Part historical analysis, part plan of action, Michael Tomasky’s latest page turner, “If We Can Keep It,” advances the case for modern electoral reform by taking readers through America’s past.
Economist John Maynard Keynes once wrote, “[p]ractical men... are usually the slaves of some defunct economist.” Even logical, pragmatic people are blind to the constraints which limit their thinking. They forget that - instead of harkening back to some bygone era - those long-dead economists and political theorists who have so profoundly shaped their understanding changed the rules of the game entirely.
Today, most Americans are unhappy with our flawed politics. One common suggestion for fixing our democracy is to recreate the country our visionary founding fathers established. But while the founding fathers reshaped their political institutions to design something new and uniquely American - as Michael Tomasky points out in his new book - their ideas were the imperfect products of men living in a very specific context. Approaching reform with the sole goal of turning back the clock is just another means of being trapped by ideas devised in the distant past. “If We Can Keep It” supports the idea that knowledge of our history can be liberating. We can choose to transcend rather than simply repeat it.
In the book’s first six chapters, Tomasky catalogues key events from U.S. history to contextualize our current political dysfunction. He uses a conversational style to describe four discrete eras, each with its own social, economic, political traits; when one of these traits undergoes a major shift, the others follow suit, and a new era emerges. Tomasky makes the convincing claim that political discord is the historical “default setting” for our country. What sets our current era apart is how entrenched the two leading parties have become in their polarization and representation of specific geographical regions. The rewards for moderation are few, partisans seldom break ranks and entire swaths of the country are reliably deep blue or red. Tomasky dedicates the final chapter of the book to a well-reasoned, tailored plan for reform.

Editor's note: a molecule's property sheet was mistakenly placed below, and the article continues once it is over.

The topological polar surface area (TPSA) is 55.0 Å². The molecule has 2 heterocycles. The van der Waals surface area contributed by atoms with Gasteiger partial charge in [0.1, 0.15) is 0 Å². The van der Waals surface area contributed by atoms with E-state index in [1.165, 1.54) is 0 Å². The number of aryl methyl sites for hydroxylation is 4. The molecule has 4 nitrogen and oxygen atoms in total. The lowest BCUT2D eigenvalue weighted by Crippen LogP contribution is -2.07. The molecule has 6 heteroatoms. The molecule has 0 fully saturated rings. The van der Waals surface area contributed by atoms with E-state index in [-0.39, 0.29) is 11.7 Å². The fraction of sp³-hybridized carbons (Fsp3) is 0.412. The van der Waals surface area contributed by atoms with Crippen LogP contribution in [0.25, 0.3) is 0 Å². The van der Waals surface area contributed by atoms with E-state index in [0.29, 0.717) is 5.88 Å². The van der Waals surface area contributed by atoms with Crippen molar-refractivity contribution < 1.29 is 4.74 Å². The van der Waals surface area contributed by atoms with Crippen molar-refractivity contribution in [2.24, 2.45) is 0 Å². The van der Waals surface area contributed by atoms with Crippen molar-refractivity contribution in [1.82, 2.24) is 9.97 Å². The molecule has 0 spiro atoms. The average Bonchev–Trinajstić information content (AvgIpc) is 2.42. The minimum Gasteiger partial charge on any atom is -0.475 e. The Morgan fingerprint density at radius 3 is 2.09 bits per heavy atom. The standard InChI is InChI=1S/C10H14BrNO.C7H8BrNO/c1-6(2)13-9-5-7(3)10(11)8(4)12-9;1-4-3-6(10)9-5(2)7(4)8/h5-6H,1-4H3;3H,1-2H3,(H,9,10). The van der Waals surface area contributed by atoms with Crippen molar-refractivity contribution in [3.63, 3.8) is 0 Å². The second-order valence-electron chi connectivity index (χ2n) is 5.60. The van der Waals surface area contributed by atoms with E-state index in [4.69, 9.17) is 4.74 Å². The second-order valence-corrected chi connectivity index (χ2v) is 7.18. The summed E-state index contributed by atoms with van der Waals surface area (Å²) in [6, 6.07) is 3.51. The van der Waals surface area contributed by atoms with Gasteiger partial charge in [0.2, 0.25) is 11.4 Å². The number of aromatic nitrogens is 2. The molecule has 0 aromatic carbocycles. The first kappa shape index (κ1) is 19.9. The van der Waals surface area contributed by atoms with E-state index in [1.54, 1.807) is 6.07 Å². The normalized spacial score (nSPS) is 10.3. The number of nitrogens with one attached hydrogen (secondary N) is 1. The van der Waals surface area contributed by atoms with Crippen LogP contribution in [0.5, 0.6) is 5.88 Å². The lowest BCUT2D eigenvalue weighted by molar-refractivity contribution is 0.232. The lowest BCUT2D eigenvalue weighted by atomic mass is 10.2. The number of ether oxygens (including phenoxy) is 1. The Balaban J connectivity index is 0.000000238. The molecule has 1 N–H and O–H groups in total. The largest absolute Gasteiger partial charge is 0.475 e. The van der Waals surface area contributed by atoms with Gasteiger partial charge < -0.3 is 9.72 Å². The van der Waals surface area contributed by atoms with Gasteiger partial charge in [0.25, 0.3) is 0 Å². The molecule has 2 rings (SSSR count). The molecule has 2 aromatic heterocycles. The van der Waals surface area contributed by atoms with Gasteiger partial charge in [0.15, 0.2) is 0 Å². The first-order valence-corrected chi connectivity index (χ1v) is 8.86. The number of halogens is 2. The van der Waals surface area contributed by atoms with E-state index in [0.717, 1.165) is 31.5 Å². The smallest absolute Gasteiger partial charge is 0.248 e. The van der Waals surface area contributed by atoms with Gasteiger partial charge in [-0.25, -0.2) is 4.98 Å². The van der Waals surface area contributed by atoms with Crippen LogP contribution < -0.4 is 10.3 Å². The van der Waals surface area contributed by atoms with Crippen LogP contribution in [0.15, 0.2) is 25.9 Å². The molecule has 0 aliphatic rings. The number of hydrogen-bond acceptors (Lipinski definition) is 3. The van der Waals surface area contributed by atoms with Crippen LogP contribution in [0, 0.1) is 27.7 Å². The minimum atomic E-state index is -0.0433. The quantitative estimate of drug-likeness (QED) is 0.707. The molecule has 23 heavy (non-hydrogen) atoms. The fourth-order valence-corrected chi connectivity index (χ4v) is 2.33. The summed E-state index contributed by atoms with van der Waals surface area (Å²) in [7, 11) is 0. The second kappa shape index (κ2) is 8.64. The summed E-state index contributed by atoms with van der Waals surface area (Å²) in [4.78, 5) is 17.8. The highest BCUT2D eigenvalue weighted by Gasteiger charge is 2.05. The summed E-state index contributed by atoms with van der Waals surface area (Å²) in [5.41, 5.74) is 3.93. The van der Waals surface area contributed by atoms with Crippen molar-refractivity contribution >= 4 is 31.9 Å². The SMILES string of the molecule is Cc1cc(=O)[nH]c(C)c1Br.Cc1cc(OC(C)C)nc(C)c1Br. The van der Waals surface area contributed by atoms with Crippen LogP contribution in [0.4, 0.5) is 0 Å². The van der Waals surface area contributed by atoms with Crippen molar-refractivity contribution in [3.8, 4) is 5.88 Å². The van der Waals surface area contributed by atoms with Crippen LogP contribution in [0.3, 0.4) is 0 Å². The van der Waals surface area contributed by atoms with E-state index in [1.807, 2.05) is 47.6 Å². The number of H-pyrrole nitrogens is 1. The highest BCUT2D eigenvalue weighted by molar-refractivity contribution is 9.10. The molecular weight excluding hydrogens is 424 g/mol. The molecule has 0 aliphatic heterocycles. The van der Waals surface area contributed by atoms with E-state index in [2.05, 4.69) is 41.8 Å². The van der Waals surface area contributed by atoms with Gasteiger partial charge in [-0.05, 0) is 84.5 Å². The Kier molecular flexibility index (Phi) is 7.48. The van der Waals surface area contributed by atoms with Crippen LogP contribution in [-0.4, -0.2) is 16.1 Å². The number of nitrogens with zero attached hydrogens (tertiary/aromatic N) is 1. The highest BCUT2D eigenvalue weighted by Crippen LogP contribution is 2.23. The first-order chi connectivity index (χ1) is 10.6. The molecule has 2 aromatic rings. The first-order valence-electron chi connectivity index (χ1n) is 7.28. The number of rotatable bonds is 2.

Tomasky advances 14 reforms in total. One distinctive feature of this plan is Tomaksy’s call for cultural change and exchange. Tomasky puts great emphasis on fostering “small-r” republican values across the U.S. Among the ideas he advocates are programs expanding civics education, establishing the fourth year of college as a service year and creating internal study “abroads” to encourage Americans from different backgrounds to learn from one another. Tomasky’s core suite of proposals, however, focuses on systemic electoral reform.
As part of his guide for improving our political system, Tomasky mentions the Fair Representation Act (FRA), a policy which was developed in part by FairVote, introduced as a bill by Representative Don Beyer in 2017, and is expected to be reintroduced in spring 2019. The FRA would create multi-winner congressional districts, ending the winner-take-all motivation to skew elections with gerrymandering. The bill would also establish ranked choice voting for federal elections, giving voters more choice and removing the incentives for candidates to engage in divisive tactics. Substantive debates and constructive compromises could resume their places at the center of the American political system.
Rather than seeking a return to yesteryear, we should create a robust democracy by following the spirit of the founding fathers and implementing the kind of ambitious, systemic change Tomasky advocates. This conception underscores the book’s title, inspired by Benjamin Franklin’s statement that those statebuilders so long ago gave Americans “a republic… if you can keep it.” We need to make a political system that works in the modern day. We need to remodel our republic so that we can keep it.
Illustration by Mikhaila Markham